The Double Loop, a monthly insights newsletter edited by Ian Steed and Charlotte Mbuh, is one component of this Hub. The newsletter asked questions to all 4,000 participants of the December 2022 event, 30 days and 90 days later, to gather feedback on the new framework.

Here are the questions we asked three months on:

  1. Since you discovered the Framework for Action: Immunization for Primary Health Care, have you referred to this framework at least once? If you have not used it, can you tell us why? How could this Framework be improved to be more useful to you?
  2. If you have referred to this Framework, tell us what did you do with the information in the Framework? How did your colleagues respond to the Framework?
  3. How did this Framework make a difference in solving a real-world problem you are facing? How did things turn out? Explain what you are doing differently to integrate health services, empower people and communities, and lead multisectoral policy and action.

Within days, we received hundreds of answers:

  • Some health professionals apologized, often citing field work, emergency response, and other pressing priorities. This can help better understand the strengths and weaknesses of learning culture (the capacity for change), which the Foundation’s Insights Unit has been researching in the field of immunization since 2020.  
  • Others praised the framework in generic terms (“It’s a great framework”), but did not share any specific examples of actual review, use, or application. Some speak to sometimes peculiar practices of accountability in immunization, where top-down hierarchies remain the norm and provide incentive to always provide positive accounts and responses, whatever the reality may be.
  • A few respondents candidly explained that the Framework does not fit their local needs, as it was primarily designed for national planners. This begs the question of how such local adaptation and tailoring might happen.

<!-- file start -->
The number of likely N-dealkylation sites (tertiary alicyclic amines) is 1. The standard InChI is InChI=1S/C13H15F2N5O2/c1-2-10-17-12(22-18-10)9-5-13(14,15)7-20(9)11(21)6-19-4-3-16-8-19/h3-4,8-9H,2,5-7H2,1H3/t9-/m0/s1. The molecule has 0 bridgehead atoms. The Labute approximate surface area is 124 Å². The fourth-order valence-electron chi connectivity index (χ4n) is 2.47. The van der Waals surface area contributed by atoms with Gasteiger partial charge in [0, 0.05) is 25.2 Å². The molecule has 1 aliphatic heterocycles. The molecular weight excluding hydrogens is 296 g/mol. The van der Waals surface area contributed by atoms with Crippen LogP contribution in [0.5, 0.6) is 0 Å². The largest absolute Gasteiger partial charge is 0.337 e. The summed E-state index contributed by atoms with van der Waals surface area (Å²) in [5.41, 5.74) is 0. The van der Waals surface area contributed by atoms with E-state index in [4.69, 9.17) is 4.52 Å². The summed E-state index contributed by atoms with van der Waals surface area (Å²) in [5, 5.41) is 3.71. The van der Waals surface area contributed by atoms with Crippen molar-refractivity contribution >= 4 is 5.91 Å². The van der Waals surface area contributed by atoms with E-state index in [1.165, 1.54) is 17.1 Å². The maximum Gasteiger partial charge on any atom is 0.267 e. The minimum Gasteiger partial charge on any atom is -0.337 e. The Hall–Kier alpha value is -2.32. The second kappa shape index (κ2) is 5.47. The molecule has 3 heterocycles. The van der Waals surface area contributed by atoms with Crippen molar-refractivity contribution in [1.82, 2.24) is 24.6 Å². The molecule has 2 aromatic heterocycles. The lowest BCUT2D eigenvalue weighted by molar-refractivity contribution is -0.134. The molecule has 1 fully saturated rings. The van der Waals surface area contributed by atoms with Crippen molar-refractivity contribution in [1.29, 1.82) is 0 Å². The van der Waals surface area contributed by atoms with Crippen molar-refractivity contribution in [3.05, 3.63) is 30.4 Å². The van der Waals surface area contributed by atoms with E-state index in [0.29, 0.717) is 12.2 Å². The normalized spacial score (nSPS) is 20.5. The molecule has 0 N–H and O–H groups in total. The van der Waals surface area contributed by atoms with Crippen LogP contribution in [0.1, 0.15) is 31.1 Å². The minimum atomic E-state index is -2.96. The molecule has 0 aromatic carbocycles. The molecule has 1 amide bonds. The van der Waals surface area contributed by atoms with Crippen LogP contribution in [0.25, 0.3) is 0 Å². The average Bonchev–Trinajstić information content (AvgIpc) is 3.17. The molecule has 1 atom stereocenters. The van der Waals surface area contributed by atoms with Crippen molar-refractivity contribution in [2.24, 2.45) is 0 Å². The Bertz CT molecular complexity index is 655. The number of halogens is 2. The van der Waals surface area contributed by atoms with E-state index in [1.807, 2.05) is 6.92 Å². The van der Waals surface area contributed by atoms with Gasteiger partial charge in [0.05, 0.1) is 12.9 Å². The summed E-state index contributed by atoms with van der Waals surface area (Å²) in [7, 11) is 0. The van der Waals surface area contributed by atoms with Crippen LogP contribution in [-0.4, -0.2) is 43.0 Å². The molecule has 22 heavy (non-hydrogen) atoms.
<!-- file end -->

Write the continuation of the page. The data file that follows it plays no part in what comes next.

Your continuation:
• Finally, we discovered credible, specific narratives of actual use, including adaptation at the local levels. These provide fascinating examples of how a global guidance, developed through a year-long consultative engagement, is actually being translated into practice.

Our Insights Unit is analyzing these narratives, as this exercise is helping us learn how to scale the IA2030 Movement Knowledge to Action Hub to involve the more than 10,000 health professionals who joined the Movement in its first year.

The Double Loop regularly shares feedback from its readers as “insights on sights”. You can already read a sample of responses about the framework.

On 31 March 2023, our team will meet with the IA2030 Working Group to share and discuss the insights gathered through this process.

The Working Group has also changed through this process. In January 2023, it invited its first sub-national member, Dr. María Monzón from Argentina, who brings her own professional experience and expertise from running a primary health care center. She will also serve as the voice of over 10,000 Movement Leaders, immunization staff from 99 countries and all levels of the health system, who met and have been intensively collaborating for over a year in the Foundation’s IA2030 programme. 

Surprisingly, one global immunization technical expert shared his concern that thousands of professionals learning from each other to strengthen their resolve and action might amount to “just a bunch of hot air”. This will only be the case if the global immunization community fails to respond and support, even as it proclaims a genuine willingness to recognize local voices as credible knowers. In another blog post, I’ll share some thoughts on what it might take to rise together.